Land records indicate the house was built sometime in the 1730’s by Captain Tobias Lear III.
Tobias Lear III dies.
Tobias Lear IV doubles the size of the house, essentially to its current size.
Birth of Tobias Lear V
Tobias Lear V is born in the house.
Following a privateering misadventure imperiling the family’s fortunes, Tobias Lear IV becomes the “yard boss” for his cousin John Langdon, a Founding Father, supervising the building of the USS Ranger, captained by John Paul Jones, and the USS America at Langdon’s shipyard on Badger’s Island
Tobias Lear IV dies
Tobias Lear IV dies; daughter Mary gets a one-half share in the house. Lear’s wife Mary receives a one-half interest in the house during her widowhood; thereafter her share goes to her son, Tobias Lear V.
At the age of 22, freshly graduated from Harvard College, Tobias Lear V, on the strength of Uncle John Langdon’s recommendation, becomes the personal secretary of George Washington, a position he will hold until Washington’s death in 1799.
President George Washington visits the Lear house during his Northern Tour
At about this time, or perhaps a decade later, a two-story addition to the house embracing the northwest corner of the 1760’s house is built, likely to accommodate the divided ownership of the house and occupancy by two or more families. The addition was removed sometime before 1877.
Mary Lear dies
Widow Mary Lear dies.
Home Sold to Jeremiah Falvey & James D. Flynn
The house is sold by Lear heirs to Jeremiah Falvey and James D. Flynn, beginning a period of occupancy of the house by various and at times multiple families of tenants.
Home Sold to Wallace Nutting
Margaret Falvey Ballard sells the house to Wallace Nutting, noted colonial revivalist and entrepreneur who also owns the adjacent Wentworth Gardner house.
Home Sold to Miss Jessie Varrell
Nutting sells to Bostonian Miss Jessie Varrell, who later refurbishes the house in preparation for the 1923 Portsmouth 300-year centennial.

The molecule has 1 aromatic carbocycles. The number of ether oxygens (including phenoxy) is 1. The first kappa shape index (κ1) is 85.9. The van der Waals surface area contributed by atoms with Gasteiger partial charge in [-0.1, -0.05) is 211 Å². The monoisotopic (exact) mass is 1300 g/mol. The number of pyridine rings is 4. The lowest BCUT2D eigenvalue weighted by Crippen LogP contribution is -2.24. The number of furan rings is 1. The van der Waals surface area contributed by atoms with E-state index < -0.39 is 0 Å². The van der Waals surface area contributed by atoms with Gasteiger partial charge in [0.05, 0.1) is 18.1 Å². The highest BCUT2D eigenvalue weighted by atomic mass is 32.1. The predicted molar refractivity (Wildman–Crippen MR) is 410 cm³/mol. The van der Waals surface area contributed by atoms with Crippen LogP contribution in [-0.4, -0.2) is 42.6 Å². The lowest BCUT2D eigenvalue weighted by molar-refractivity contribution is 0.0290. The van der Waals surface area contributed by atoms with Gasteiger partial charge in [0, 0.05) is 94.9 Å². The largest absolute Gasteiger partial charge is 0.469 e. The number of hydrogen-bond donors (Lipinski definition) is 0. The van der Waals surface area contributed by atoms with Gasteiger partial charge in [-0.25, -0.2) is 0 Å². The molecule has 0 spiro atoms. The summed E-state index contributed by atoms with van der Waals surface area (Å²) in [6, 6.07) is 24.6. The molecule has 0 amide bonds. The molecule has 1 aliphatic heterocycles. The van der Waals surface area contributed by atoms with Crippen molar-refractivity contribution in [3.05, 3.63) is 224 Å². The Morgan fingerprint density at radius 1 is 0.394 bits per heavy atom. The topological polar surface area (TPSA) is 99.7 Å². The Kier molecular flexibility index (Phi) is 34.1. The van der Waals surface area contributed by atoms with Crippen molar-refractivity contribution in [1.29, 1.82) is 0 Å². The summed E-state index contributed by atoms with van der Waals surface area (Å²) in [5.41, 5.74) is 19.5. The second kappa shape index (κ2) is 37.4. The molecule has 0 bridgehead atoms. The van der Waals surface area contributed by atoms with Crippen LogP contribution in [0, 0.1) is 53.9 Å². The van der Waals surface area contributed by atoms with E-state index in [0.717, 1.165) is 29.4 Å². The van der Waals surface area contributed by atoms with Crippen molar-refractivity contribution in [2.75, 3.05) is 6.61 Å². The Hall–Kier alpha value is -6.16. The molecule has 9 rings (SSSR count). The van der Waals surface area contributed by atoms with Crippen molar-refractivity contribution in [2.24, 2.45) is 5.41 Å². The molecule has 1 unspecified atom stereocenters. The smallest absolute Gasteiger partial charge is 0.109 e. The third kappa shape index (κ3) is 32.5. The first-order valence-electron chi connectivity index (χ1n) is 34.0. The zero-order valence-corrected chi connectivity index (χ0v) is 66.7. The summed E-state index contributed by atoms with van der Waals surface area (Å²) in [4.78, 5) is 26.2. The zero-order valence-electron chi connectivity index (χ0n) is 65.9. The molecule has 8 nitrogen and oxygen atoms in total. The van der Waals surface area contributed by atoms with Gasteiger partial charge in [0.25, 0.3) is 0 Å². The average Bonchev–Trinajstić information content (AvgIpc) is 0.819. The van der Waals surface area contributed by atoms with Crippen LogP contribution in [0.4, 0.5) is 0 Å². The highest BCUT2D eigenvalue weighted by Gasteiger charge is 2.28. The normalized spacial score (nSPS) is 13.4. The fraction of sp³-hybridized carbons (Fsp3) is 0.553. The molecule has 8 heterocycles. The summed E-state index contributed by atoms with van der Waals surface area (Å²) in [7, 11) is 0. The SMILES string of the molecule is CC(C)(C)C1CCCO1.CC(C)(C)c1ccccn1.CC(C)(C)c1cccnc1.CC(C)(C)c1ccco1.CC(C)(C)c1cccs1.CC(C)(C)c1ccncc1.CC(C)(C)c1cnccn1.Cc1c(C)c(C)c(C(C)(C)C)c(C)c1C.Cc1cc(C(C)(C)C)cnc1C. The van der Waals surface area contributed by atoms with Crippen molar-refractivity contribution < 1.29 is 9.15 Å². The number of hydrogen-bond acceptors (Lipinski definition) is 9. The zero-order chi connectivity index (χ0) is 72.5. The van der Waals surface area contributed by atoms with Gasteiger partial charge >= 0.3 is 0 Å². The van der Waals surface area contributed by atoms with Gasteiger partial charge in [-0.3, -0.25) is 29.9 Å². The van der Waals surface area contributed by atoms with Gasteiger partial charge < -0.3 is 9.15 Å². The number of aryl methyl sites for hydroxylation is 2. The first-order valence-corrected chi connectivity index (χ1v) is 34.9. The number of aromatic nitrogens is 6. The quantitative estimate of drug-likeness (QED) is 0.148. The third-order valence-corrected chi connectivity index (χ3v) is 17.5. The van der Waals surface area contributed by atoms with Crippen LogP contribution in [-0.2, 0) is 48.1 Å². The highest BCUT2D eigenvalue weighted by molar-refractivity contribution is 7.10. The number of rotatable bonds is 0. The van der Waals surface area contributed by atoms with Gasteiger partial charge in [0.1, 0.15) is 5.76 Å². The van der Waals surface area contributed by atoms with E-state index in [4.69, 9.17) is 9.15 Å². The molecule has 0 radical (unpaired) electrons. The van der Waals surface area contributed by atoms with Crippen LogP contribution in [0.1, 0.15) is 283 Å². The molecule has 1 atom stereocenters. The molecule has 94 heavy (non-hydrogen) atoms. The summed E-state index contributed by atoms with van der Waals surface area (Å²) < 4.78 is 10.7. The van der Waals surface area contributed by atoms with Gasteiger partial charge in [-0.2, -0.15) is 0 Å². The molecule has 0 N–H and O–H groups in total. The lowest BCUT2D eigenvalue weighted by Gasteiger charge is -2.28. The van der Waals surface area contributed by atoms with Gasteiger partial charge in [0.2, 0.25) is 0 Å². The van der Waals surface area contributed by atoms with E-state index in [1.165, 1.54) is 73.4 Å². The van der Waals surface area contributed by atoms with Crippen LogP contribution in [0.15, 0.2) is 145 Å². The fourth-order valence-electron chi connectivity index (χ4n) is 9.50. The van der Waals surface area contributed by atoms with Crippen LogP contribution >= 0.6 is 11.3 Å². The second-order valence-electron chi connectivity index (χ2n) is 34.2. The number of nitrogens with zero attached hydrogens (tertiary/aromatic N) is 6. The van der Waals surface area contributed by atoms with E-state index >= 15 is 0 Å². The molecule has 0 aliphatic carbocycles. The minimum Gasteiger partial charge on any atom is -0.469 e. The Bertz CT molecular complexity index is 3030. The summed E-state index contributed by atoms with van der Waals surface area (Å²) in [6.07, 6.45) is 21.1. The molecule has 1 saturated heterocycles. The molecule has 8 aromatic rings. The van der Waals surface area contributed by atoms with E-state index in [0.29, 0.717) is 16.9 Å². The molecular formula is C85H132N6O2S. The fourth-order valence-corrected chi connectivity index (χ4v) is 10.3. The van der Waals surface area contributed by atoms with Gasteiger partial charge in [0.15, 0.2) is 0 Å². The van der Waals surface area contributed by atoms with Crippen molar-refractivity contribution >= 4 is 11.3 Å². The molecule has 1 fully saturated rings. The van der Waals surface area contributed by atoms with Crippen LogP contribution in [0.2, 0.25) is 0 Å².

Home Sold to William Appleton Sumner
Miss Jesse Varrell sells to William Appleton Sumner, founder of the Society for the Preservation of New England Antiquities.
Home Sold to Historic Houses Association
Former NH Governor Charles Dale engineers the purchase of the house by the newly formed Wentworth Lear Historic Houses Association, a non-profit which he directs until 1976, linking the Wentworth Gardner and the Tobias Lear houses in a single organization.
Local preservationist Dorothy Vaughan takes the lead among local volunteers running the Wentworth Lear Historic Houses Association.
National Registry of Historic Places
The Lear House is placed on the National Registry of Historic Places as part of the Wentworth Lear Historic District.
De-accession the Lear house
After decades of maintaining the Tobias Lear House but perennially short of funds to undertake a needed full-scale rehabilitation, the board of trustees of the Wentworth-Lear Historic Houses Association votes to de-accession the Lear house.
Rehabilitation and preservation work begins
Stephen Foster contracts to purchase the house, an historic preservation easement is placed on the house in favor of Historic New England, and the sale is made to the Tobias Lear House Historic Inn, LLC. Rehabilitation and preservation work begins.